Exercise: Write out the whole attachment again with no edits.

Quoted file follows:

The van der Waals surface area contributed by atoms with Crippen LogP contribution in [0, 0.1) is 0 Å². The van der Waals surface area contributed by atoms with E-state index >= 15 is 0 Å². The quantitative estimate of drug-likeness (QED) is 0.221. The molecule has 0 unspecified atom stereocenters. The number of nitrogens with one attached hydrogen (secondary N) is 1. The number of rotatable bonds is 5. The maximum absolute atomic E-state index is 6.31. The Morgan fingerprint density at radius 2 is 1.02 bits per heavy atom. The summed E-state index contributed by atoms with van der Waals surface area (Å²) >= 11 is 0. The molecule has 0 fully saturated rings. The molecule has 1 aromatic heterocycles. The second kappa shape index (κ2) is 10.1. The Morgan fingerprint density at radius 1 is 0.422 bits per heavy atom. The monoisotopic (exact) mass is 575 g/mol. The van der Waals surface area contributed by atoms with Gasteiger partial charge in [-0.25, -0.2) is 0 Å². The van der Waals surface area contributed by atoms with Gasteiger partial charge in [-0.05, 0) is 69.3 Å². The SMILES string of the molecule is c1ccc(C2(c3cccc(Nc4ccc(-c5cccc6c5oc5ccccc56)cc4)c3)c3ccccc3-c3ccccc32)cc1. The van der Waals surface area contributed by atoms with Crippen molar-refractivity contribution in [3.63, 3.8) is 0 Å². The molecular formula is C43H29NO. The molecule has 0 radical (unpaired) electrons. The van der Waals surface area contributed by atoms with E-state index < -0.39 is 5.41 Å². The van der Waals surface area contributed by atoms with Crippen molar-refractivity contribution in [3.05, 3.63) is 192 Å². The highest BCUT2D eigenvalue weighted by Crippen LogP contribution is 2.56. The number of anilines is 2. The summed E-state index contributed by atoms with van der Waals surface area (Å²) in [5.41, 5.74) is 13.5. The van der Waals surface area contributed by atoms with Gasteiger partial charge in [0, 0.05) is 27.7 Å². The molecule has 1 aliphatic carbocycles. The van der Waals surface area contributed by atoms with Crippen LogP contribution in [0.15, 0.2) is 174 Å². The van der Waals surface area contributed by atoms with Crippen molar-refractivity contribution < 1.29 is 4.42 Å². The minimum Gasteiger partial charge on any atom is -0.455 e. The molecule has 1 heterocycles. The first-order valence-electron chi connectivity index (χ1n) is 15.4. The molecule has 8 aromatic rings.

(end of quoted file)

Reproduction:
The van der Waals surface area contributed by atoms with Crippen LogP contribution in [0, 0.1) is 0 Å². The van der Waals surface area contributed by atoms with E-state index >= 15 is 0 Å². The quantitative estimate of drug-likeness (QED) is 0.221. The molecule has 0 unspecified atom stereocenters. The number of nitrogens with one attached hydrogen (secondary N) is 1. The number of rotatable bonds is 5. The maximum absolute atomic E-state index is 6.31. The Morgan fingerprint density at radius 2 is 1.02 bits per heavy atom. The summed E-state index contributed by atoms with van der Waals surface area (Å²) >= 11 is 0. The molecule has 0 fully saturated rings. The molecule has 1 aromatic heterocycles. The second kappa shape index (κ2) is 10.1. The Morgan fingerprint density at radius 1 is 0.422 bits per heavy atom. The monoisotopic (exact) mass is 575 g/mol. The van der Waals surface area contributed by atoms with Gasteiger partial charge in [-0.25, -0.2) is 0 Å². The van der Waals surface area contributed by atoms with Gasteiger partial charge in [-0.05, 0) is 69.3 Å². The SMILES string of the molecule is c1ccc(C2(c3cccc(Nc4ccc(-c5cccc6c5oc5ccccc56)cc4)c3)c3ccccc3-c3ccccc32)cc1. The van der Waals surface area contributed by atoms with Crippen molar-refractivity contribution in [3.63, 3.8) is 0 Å². The molecular formula is C43H29NO. The molecule has 0 radical (unpaired) electrons. The van der Waals surface area contributed by atoms with E-state index < -0.39 is 5.41 Å². The van der Waals surface area contributed by atoms with Crippen molar-refractivity contribution in [3.05, 3.63) is 192 Å². The highest BCUT2D eigenvalue weighted by Crippen LogP contribution is 2.56. The number of anilines is 2. The summed E-state index contributed by atoms with van der Waals surface area (Å²) in [5.41, 5.74) is 13.5. The van der Waals surface area contributed by atoms with Gasteiger partial charge in [0, 0.05) is 27.7 Å². The molecule has 1 aliphatic carbocycles. The van der Waals surface area contributed by atoms with Crippen LogP contribution in [0.15, 0.2) is 174 Å². The van der Waals surface area contributed by atoms with Crippen molar-refractivity contribution < 1.29 is 4.42 Å². The minimum Gasteiger partial charge on any atom is -0.455 e. The molecule has 1 heterocycles. The first-order valence-electron chi connectivity index (χ1n) is 15.4. The molecule has 8 aromatic rings.